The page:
As Melbourne remains locked down as a result of the ongoing COVID-19 pandemic, the 69th instalment of the Melbourne International Film Festival (MIFF) is pivoting to an online-only platform.
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The festival, which officially kicked off last Thursday (August 5), had planned to include a series of in-person screenings as cinemas across Melbourne, scheduled to take place starting tomorrow (August 12) and wrapping up on Sunday August 22. Those screenings have now been cancelled, with refunds set to be issued automatically.
Organisers clarified in a press release, however, that regional events will still take place in areas not affected by the current lockdowns. “Any required changes to the program line-up will be advised through local operators,” the presser noted.
On the decision to cancel the festival’s in-cinema programming, the MIFF’s Artistic Director, Al Cossar, said: “MIFF’s heart was in a return to cinemas this year, and this is a goal that we have pursued with determination to this point.
“It is with deep sadness and profound frustration that we must take the step of cancelling our Melbourne cinema-based screenings for 2021. From the outset of a volatile year, we designed the festival to be scalable and adaptable – a festival that could change with these uncertain times to meet audiences where they are. Despite the duress of this moment, we are proud that elements of our program can still continue.”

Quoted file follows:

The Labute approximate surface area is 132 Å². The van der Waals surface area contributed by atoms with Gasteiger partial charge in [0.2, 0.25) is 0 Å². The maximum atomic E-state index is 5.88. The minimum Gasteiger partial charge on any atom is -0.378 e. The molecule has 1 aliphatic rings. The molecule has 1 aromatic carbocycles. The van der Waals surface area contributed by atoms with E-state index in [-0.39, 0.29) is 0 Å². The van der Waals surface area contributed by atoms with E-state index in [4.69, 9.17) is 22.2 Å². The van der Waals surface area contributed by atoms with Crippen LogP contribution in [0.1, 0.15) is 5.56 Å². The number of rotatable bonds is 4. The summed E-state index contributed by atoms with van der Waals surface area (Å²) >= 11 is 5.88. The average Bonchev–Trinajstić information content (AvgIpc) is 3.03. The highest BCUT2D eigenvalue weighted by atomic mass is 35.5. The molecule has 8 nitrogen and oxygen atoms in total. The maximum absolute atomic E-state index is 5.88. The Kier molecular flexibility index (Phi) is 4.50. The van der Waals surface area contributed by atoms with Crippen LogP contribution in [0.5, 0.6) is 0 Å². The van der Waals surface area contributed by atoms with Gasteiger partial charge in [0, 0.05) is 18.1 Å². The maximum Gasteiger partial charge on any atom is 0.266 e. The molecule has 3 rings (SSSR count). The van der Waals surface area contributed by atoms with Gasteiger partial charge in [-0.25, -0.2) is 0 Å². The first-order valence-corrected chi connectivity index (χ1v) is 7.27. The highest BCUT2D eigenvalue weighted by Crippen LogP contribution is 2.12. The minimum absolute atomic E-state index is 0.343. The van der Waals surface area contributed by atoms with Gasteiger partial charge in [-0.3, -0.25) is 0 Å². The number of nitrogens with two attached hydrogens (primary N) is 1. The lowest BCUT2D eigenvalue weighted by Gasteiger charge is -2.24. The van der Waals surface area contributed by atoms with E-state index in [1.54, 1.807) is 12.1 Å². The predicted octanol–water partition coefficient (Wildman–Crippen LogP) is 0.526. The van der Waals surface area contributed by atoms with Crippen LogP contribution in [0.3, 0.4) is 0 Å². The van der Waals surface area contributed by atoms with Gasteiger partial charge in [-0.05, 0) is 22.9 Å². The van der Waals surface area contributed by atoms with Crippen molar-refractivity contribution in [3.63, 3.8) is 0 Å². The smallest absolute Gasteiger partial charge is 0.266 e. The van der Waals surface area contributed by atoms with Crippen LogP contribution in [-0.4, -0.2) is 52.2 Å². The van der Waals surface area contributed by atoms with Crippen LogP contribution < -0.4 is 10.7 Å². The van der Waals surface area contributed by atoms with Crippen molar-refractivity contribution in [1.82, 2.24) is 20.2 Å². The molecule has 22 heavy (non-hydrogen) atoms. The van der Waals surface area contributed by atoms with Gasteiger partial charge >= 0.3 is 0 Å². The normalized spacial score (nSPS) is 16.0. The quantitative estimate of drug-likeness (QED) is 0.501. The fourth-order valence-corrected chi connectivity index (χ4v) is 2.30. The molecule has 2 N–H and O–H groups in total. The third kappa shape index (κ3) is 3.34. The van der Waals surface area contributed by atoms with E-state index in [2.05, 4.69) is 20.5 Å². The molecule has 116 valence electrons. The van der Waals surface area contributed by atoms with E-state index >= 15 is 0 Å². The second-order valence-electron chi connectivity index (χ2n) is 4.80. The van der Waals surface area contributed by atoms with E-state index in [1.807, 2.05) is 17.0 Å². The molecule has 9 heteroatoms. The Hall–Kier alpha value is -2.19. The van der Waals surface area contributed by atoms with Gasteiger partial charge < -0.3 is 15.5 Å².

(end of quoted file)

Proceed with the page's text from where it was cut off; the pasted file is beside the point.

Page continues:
To compensate for the partial cancellation, the festival’s streaming platform MIFF Play will be expanded with over 30 additional films. This includes four titles coming direct from Cannes – The Hill Where Lionesses Roar, La Civil, Rehana Maryam Noor and Babi Yar. Context – and the Premiere Fund titles Ablaze, Chef Antonio’s Recipes For Revolution, Little Tornadoes and Paper City.
The full program for MIFF 2021 was initially unveiled last month, which included a record 40 world premieres and 154 Australian premieres.
The program included the feature debut from The Roots’ drummer Questlove, Summer Of Soul, the premiere of David McComb’s documentary Love In Bright Landscapes, the Carrie Brownstein and St Vincent-starring Nowhere Inn and Anonymous Club, a documentary exploring the artistry of Courtney Barnett.
The 2020 MIFF also took place entirely online, rebranded as MIFF 68 ½ in homage to to Frederico Fellini’s 1963 film 8 ½. The move was notably successful, with organisers reporting an estimated audience of 307,500 – the largest in the festival’s history.